The rest of this article is only available to active members of Questia

Already a member? Log in now.

Notes for this article

Add a new note
If you are trying to select text to create highlights or citations, remember that you must now click or tap on the first word, and then click or tap on the last word.
One moment ...
Default project is now your active project.
Project items
Notes
Cite this article

Cited article

Style
Citations are available only to our active members.
Buy instant access to cite pages or passages in MLA 8, MLA 7, APA and Chicago citation styles.

(Einhorn, 1992, p. 25)

(Einhorn 25)

(Einhorn 25)

1. Lois J. Einhorn, Abraham Lincoln, the Orator: Penetrating the Lincoln Legend (Westport, CT: Greenwood Press, 1992), 25, http://www.questia.com/read/27419298.

Note: primary sources have slightly different requirements for citation. Please see these guidelines for more information.

Cited article

Perera: The Yellow Wallpaper. (Manhattan School of Music, New York, New York) - (Opera Reviews)
Settings

Settings

Typeface
Text size Smaller Larger Reset View mode
Search within

Search within this article

Look up

Look up a word

  • Dictionary
  • Thesaurus
Please submit a word or phrase above.
Print this page

Print this page

Why can't I print more than one page at a time?

Help
Full screen
Items saved from this article
  • Highlights & Notes
  • Citations
Some of your highlights are legacy items.

Highlights saved before July 30, 2012 will not be displayed on their respective source pages.

You can easily re-create the highlights by opening the book page or article, selecting the text, and clicking “Highlight.”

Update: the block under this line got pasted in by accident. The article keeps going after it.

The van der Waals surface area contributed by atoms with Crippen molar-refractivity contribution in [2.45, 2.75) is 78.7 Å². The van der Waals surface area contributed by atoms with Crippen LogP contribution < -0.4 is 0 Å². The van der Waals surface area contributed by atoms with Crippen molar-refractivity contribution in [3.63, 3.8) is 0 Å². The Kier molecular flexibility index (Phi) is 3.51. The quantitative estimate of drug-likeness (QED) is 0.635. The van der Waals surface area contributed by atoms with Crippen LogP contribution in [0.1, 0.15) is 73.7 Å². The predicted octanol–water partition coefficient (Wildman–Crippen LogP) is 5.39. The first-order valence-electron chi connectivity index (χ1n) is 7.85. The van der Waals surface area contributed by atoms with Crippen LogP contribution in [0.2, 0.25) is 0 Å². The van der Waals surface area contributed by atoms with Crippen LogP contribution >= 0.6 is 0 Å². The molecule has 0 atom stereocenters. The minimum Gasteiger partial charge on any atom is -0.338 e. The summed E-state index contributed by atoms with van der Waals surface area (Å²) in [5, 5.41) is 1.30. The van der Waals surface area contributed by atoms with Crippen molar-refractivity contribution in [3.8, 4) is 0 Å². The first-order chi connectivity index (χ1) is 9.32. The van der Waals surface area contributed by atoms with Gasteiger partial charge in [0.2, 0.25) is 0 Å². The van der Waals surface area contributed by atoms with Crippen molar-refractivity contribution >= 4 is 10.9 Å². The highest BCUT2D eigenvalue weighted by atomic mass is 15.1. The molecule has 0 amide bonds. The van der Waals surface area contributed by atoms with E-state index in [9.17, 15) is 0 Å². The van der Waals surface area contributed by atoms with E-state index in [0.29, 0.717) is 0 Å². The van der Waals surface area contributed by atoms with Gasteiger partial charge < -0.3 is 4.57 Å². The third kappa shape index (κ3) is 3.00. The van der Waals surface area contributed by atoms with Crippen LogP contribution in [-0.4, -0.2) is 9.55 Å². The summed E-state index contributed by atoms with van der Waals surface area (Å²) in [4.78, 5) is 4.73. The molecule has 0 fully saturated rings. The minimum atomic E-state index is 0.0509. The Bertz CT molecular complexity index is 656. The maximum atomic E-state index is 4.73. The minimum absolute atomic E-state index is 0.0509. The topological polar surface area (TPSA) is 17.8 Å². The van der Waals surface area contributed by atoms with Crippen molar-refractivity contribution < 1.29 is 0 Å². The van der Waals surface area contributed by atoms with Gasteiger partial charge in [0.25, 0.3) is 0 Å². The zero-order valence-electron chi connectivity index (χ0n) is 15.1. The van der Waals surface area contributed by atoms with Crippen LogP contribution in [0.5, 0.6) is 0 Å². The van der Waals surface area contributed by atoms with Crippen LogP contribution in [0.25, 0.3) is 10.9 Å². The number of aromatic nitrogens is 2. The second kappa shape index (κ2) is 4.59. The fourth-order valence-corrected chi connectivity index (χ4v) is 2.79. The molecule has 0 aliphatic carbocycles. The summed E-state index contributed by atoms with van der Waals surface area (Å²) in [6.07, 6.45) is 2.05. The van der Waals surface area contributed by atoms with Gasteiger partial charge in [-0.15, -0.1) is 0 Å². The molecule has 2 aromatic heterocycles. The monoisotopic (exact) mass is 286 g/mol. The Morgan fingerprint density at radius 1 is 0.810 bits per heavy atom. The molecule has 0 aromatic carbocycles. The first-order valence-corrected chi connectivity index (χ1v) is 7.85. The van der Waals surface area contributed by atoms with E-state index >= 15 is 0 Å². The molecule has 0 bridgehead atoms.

matching results for page

    Questia reader help

    How to highlight and cite specific passages

    1. Click or tap the first word you want to select.
    2. Click or tap the last word you want to select, and you’ll see everything in between get selected.
    3. You’ll then get a menu of options like creating a highlight or a citation from that passage of text.

    OK, got it!

    Cited passage

    Style
    Citations are available only to our active members.
    Buy instant access to cite pages or passages in MLA 8, MLA 7, APA and Chicago citation styles.

    "Portraying himself as an honest, ordinary person helped Lincoln identify with his audiences." (Einhorn, 1992, p. 25).

    "Portraying himself as an honest, ordinary person helped Lincoln identify with his audiences." (Einhorn 25)

    "Portraying himself as an honest, ordinary person helped Lincoln identify with his audiences." (Einhorn 25)

    "Portraying himself as an honest, ordinary person helped Lincoln identify with his audiences."1

    1. Lois J. Einhorn, Abraham Lincoln, the Orator: Penetrating the Lincoln Legend (Westport, CT: Greenwood Press, 1992), 25, http://www.questia.com/read/27419298.

    Cited passage

    Thanks for trying Questia!

    Please continue trying out our research tools, but please note, full functionality is available only to our active members.

    Your work will be lost once you leave this Web page.

    Buy instant access to save your work.

    Already a member? Log in now.

    Search by... Author
    Show... All Results Primary Sources Peer-reviewed

    Oops!

    An unknown error has occurred. Please click the button below to reload the page. If the problem persists, please try again in a little while.